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Federal budget 2024-25: information for small businesses

The Australian economy has slowed in response to elevated inflation and higher interest rates, while global economic conditions remain volatile. The latest results from the Commission’s Momentum Survey reveals significant challenges remain for the small business sector.

15 May, 2024

On Tuesday the Federal Government released the 2024-25 Budget containing several new measures for small business. Key announcements for small businesses include:

  • The extension of the $20,000 instant asset write-off for depreciating assets until 30 June 2025
  • A $325 energy bill relief rebate for eligible small businesses
  • The removal of 457 nuisance tariffs on a range of imported goods from July 1 to help reduce compliance costs
  • Investment into 20,000 free TAFE places in courses relevant to the construction sector, in addition to the 300,000 fee-free TAFE places in areas of priority skills.
  • Extension of the Small Business Debt Helpline and a free and confidential financial counselling service for small business owners.

For more information on the Budget’s small business measures, view the Small Business Budget Statement factsheet.

Business conditions remain weak

Tuesday’s Federal Budget also provides updated economic forecasts, with growth expected to remain subdued over the forecast period. Real GDP is forecast to grow by 2 per cent in 2024–25, and 2¼ per cent in 2025–26. The cash rate is assumed to gradually ease from around the middle of 2025 to reach 3.6 per cent by the middle of 2026.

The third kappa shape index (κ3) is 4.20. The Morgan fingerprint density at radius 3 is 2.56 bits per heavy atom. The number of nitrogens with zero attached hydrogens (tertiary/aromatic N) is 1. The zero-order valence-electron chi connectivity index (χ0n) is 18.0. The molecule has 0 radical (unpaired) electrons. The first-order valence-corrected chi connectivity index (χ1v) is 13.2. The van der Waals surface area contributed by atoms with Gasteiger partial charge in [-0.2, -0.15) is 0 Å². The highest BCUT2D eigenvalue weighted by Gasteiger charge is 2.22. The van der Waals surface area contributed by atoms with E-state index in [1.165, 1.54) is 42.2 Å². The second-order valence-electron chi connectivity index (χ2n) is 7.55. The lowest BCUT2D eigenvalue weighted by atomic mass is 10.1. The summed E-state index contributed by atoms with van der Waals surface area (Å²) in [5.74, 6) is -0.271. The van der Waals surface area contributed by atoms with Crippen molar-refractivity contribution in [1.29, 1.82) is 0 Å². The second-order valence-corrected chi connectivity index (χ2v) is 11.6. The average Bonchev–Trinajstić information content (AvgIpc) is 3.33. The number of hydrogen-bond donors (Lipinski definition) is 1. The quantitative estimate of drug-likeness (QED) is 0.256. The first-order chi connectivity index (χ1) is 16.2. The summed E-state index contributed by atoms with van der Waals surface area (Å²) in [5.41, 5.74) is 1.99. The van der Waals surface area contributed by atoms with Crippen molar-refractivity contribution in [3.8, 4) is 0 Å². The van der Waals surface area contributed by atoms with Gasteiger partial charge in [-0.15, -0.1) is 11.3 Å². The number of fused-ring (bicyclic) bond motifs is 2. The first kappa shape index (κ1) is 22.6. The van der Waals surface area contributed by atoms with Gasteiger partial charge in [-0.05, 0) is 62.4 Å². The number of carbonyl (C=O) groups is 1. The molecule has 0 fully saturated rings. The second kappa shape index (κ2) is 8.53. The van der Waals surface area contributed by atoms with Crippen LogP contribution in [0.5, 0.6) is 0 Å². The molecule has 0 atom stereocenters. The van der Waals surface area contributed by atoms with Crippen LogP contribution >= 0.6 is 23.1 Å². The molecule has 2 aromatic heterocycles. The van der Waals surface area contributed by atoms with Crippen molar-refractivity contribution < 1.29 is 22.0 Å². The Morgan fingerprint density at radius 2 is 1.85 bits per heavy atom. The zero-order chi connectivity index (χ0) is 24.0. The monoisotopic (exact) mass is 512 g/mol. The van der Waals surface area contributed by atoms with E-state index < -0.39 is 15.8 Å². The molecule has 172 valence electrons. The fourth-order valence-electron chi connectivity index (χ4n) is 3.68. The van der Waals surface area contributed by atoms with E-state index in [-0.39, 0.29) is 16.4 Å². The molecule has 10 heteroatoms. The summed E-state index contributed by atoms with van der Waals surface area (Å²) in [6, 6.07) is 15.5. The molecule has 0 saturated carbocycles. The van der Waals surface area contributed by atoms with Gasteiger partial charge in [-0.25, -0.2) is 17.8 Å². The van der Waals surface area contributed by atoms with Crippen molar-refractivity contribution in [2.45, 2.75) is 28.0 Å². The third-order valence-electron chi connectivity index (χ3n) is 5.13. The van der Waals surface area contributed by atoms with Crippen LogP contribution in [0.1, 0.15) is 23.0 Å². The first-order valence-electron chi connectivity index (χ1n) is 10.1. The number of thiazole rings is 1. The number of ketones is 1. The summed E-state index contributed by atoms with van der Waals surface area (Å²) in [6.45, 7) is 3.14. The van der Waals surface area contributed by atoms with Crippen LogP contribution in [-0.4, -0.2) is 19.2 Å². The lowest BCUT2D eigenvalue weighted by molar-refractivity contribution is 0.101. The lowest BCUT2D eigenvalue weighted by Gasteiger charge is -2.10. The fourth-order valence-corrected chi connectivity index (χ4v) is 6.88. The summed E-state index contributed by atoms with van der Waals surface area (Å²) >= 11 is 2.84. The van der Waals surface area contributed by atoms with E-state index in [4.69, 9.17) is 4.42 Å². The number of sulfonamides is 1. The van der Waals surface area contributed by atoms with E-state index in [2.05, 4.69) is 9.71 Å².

Results from the Commission’s monthly Momentum Survey show that business confidence remains subdued amidst challenging trading conditions, including rising costs, weaker customer demand, staff shortages, compliance burdens, and higher interest rates.

Confidence levels have trended downward throughout 2024, reaching a record low in April (23 per cent). According to the survey, business conditions are now lower than when NSW first entered lockdown, when confidence was 24 per cent in April 2020.

Weak household spending, high interest rates and elevated inflation have resulted in lower growth and higher insolvency rates. March saw a record high of 1,137 business insolvencies nationally, up from 968 in February and 555 in January of this year according to data from the Australian Securities and Investment Commission.

Impact of Budget on interest rate outlook

The Budget contains policy measures targeted reduce headline inflation by ½ a percentage point, which is now expected to return to the Reserve Bank of Australia’s 2-3 per cent target band earlier than expected. 

The impact of these measures on interest rates will depend on a range of factors, including the impact of the Budget on underlying inflation (which excludes volatile items and provides a clearer view of longer-term inflation trends). Prior to the Budget, some market economists predicted interest rates may not fall until 2025.

Deficits of $28.3 and $42.8 billion are forecast for 2025-26 and 2024–25 respectively.